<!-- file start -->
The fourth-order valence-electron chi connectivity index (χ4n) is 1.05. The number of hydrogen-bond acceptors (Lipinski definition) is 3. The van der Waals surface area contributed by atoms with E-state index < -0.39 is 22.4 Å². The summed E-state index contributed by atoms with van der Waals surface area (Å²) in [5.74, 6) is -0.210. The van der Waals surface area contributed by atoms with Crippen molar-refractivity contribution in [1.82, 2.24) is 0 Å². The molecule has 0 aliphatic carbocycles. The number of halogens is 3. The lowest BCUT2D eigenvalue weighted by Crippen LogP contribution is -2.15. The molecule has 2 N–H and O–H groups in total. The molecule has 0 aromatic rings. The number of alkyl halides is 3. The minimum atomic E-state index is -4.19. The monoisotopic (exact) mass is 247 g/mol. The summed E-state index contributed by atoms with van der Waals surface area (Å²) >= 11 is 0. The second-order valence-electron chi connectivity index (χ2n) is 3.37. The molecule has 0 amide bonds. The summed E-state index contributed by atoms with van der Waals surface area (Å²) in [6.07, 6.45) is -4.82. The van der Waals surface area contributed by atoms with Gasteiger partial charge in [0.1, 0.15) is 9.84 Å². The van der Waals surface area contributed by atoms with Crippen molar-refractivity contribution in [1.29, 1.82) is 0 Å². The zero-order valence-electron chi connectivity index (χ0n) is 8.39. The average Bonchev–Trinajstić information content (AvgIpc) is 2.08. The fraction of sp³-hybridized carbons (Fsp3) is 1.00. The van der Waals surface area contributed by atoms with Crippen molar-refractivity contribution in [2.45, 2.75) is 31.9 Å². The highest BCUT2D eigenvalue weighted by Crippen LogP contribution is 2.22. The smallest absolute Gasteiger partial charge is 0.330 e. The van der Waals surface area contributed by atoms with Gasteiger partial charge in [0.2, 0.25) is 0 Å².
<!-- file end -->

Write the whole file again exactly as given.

The fourth-order valence-electron chi connectivity index (χ4n) is 1.05. The number of hydrogen-bond acceptors (Lipinski definition) is 3. The van der Waals surface area contributed by atoms with E-state index < -0.39 is 22.4 Å². The summed E-state index contributed by atoms with van der Waals surface area (Å²) in [5.74, 6) is -0.210. The van der Waals surface area contributed by atoms with Crippen molar-refractivity contribution in [1.82, 2.24) is 0 Å². The molecule has 0 aliphatic carbocycles. The number of halogens is 3. The lowest BCUT2D eigenvalue weighted by Crippen LogP contribution is -2.15. The molecule has 2 N–H and O–H groups in total. The molecule has 0 aromatic rings. The number of alkyl halides is 3. The minimum atomic E-state index is -4.19. The monoisotopic (exact) mass is 247 g/mol. The summed E-state index contributed by atoms with van der Waals surface area (Å²) >= 11 is 0. The second-order valence-electron chi connectivity index (χ2n) is 3.37. The molecule has 0 amide bonds. The summed E-state index contributed by atoms with van der Waals surface area (Å²) in [6.07, 6.45) is -4.82. The van der Waals surface area contributed by atoms with Gasteiger partial charge in [0.1, 0.15) is 9.84 Å². The van der Waals surface area contributed by atoms with Crippen molar-refractivity contribution in [1.29, 1.82) is 0 Å². The zero-order valence-electron chi connectivity index (χ0n) is 8.39. The average Bonchev–Trinajstić information content (AvgIpc) is 2.08. The fraction of sp³-hybridized carbons (Fsp3) is 1.00. The van der Waals surface area contributed by atoms with Crippen molar-refractivity contribution in [2.45, 2.75) is 31.9 Å². The highest BCUT2D eigenvalue weighted by Crippen LogP contribution is 2.22. The smallest absolute Gasteiger partial charge is 0.330 e. The van der Waals surface area contributed by atoms with Gasteiger partial charge in [0.2, 0.25) is 0 Å².